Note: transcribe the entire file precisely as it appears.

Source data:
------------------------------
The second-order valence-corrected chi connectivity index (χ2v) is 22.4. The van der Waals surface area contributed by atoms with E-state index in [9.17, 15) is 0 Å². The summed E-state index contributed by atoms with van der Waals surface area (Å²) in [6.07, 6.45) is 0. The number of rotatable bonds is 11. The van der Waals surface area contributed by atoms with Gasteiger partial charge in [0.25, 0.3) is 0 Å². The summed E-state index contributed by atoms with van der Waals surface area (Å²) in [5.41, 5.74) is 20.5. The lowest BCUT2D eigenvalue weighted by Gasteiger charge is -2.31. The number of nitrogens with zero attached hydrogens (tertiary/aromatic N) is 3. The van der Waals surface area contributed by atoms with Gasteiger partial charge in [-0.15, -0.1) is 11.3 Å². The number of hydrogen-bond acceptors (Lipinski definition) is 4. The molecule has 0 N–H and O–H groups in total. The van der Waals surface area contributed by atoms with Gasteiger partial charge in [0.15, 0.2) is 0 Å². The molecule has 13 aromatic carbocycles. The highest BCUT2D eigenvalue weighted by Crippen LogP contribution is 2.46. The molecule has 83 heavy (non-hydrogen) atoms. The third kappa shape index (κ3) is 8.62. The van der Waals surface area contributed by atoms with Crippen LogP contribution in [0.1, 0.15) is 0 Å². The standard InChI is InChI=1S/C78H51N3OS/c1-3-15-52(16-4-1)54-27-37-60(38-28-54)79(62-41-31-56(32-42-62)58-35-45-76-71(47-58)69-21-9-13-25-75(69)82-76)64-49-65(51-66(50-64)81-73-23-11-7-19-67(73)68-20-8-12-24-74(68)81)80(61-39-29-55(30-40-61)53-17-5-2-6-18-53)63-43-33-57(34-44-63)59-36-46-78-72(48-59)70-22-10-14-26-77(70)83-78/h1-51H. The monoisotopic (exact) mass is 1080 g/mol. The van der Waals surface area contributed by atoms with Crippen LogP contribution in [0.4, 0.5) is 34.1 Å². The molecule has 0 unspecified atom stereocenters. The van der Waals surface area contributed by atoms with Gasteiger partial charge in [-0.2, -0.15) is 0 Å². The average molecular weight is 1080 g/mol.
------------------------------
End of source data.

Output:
The second-order valence-corrected chi connectivity index (χ2v) is 22.4. The van der Waals surface area contributed by atoms with E-state index in [9.17, 15) is 0 Å². The summed E-state index contributed by atoms with van der Waals surface area (Å²) in [6.07, 6.45) is 0. The number of rotatable bonds is 11. The van der Waals surface area contributed by atoms with Gasteiger partial charge in [0.25, 0.3) is 0 Å². The summed E-state index contributed by atoms with van der Waals surface area (Å²) in [5.41, 5.74) is 20.5. The lowest BCUT2D eigenvalue weighted by Gasteiger charge is -2.31. The number of nitrogens with zero attached hydrogens (tertiary/aromatic N) is 3. The van der Waals surface area contributed by atoms with Gasteiger partial charge in [-0.15, -0.1) is 11.3 Å². The number of hydrogen-bond acceptors (Lipinski definition) is 4. The molecule has 0 N–H and O–H groups in total. The van der Waals surface area contributed by atoms with Gasteiger partial charge in [0.15, 0.2) is 0 Å². The molecule has 13 aromatic carbocycles. The highest BCUT2D eigenvalue weighted by Crippen LogP contribution is 2.46. The molecule has 83 heavy (non-hydrogen) atoms. The third kappa shape index (κ3) is 8.62. The van der Waals surface area contributed by atoms with Crippen LogP contribution in [0.1, 0.15) is 0 Å². The standard InChI is InChI=1S/C78H51N3OS/c1-3-15-52(16-4-1)54-27-37-60(38-28-54)79(62-41-31-56(32-42-62)58-35-45-76-71(47-58)69-21-9-13-25-75(69)82-76)64-49-65(51-66(50-64)81-73-23-11-7-19-67(73)68-20-8-12-24-74(68)81)80(61-39-29-55(30-40-61)53-17-5-2-6-18-53)63-43-33-57(34-44-63)59-36-46-78-72(48-59)70-22-10-14-26-77(70)83-78/h1-51H. The monoisotopic (exact) mass is 1080 g/mol. The van der Waals surface area contributed by atoms with Crippen LogP contribution in [0.4, 0.5) is 34.1 Å². The molecule has 0 unspecified atom stereocenters. The van der Waals surface area contributed by atoms with Gasteiger partial charge in [-0.2, -0.15) is 0 Å². The average molecular weight is 1080 g/mol.